Amid tension over protest tactics, Birmingham City Council extends ICE deal
BIRMINGHAM, Ala. (WIAT) – Birmingham City Council has passed a proposal allowing City Police to extend an agreement with Immigration and Customs Enforcement.
On Tuesday, eight of nine council members voted to approve the ordinance, which was submitted by Mayor Randall Woodfin. Councilor Crystal Smitherman was not present during the vote.
The partnership between the police service and ICE’s Homeland Security Investigations Division allows agencies to designate select Birmingham police officers as “customs officers authorized to enforce all federal offenses excluding administrative violations.” immigration law”.
The proposal to extend the partnership for up to three more years has faced public opposition since it was first presented at a November board meeting.
City officials said the deal will help reduce crime in Birmingham, especially traffic-related crimes and other serious offences. However, some opponents said the proposal still failed to provide necessary protections for immigrants living in the city. Others said city police shouldn’t agree with ICE at all, regardless of language.
On Monday, opponents of the ICE deal staged a protest at City Hall to voice their concerns and urge the council to reject the measure.
“Mayor Woodfin likes to say he’s a progressive politician,” said Fabio Melo, an organizer with Adelante Alabama. “Progressive cities in this country don’t sign deals with ICE.”
After the protest at City Hall, some opponents of the ICE ordinance went to the homes of Mayor Woodfin and several council members, knocking on their doors and leaving copies of a letter signed by a dozen community organizations opposed to the extension of the agreement.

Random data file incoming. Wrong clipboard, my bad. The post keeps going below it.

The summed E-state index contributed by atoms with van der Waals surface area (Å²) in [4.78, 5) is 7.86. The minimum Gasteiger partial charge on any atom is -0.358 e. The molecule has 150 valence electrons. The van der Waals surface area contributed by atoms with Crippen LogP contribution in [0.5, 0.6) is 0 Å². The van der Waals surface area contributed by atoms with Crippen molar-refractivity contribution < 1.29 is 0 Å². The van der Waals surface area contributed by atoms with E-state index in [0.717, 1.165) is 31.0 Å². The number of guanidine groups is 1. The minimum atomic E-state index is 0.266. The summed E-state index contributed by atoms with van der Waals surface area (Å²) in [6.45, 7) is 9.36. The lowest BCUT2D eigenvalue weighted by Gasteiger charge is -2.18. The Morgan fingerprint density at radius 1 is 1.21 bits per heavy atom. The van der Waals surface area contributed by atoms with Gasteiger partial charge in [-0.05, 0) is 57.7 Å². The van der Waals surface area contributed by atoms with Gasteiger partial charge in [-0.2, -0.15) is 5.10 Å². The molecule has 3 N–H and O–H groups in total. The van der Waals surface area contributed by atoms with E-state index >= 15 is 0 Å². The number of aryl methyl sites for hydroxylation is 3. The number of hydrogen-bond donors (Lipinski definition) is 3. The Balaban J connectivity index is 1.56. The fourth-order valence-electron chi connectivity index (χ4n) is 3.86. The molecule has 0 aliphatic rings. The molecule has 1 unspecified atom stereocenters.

Woodfin and several advisers addressed this direct action during the meeting.
“When you’re concerned about an issue…you have every right to come here, and we welcome you with open arms,” Woodfin said. “Let me tell you what you are not entitled to. Do not violate the family. Do not violate personal space.
He then addressed the protesters directly.
“To people who have come to my private yard, to my private property, to my steps, to my porch,” Woodfin said, “listen to me clearly when I say this: Try Jesus. Don’t try me.
Councilwoman LaTonya Tate was one of three council members who met with ICE deal protesters on Monday. She said the organizers might need to “calm down” and change their strategy, arguing that their actions were “tying her hands”.
“You all went here and took direct action that has now hindered progress that would have brought us closer to what you claim to be fighting for,” Tate said. “Think before you act. Organization is strategic and sometimes we have to hurry when we don’t want to hurry. I know everything so well.
Advisor JT Moore also weighed in on visits to the officials’ gates.
“I think business in the city should be in the city and not in people’s homes,” he said. “It worries me, even if it’s just a knock on the door, that people feel comfortable coming to counselors.”
Fabio Melo responded to officials’ concerns from the start. After stating his address for the record, Melo turned to Councilman JT Moore, who recently wrapped up a successful campaign to win his first term.
“I’m from Norwood,” he said. “JT Moore, you knocked on my door.”
“Yes sir,” Moore replied.
“That’s what we did last night.” said Melo. “We also canvassed. No harm to anyone. We just act as people in the community.
Melo said those opposed to the ICE deal wanted to make sure board members received a copy of the letter outlining their concerns.
“We don’t need the mayor chasing us and threatening us,” Melo said, turning to Woodfin. “You came to Adelante to ask for our votes. Do you remember that? We remember. »
Watch the entire city council meeting below: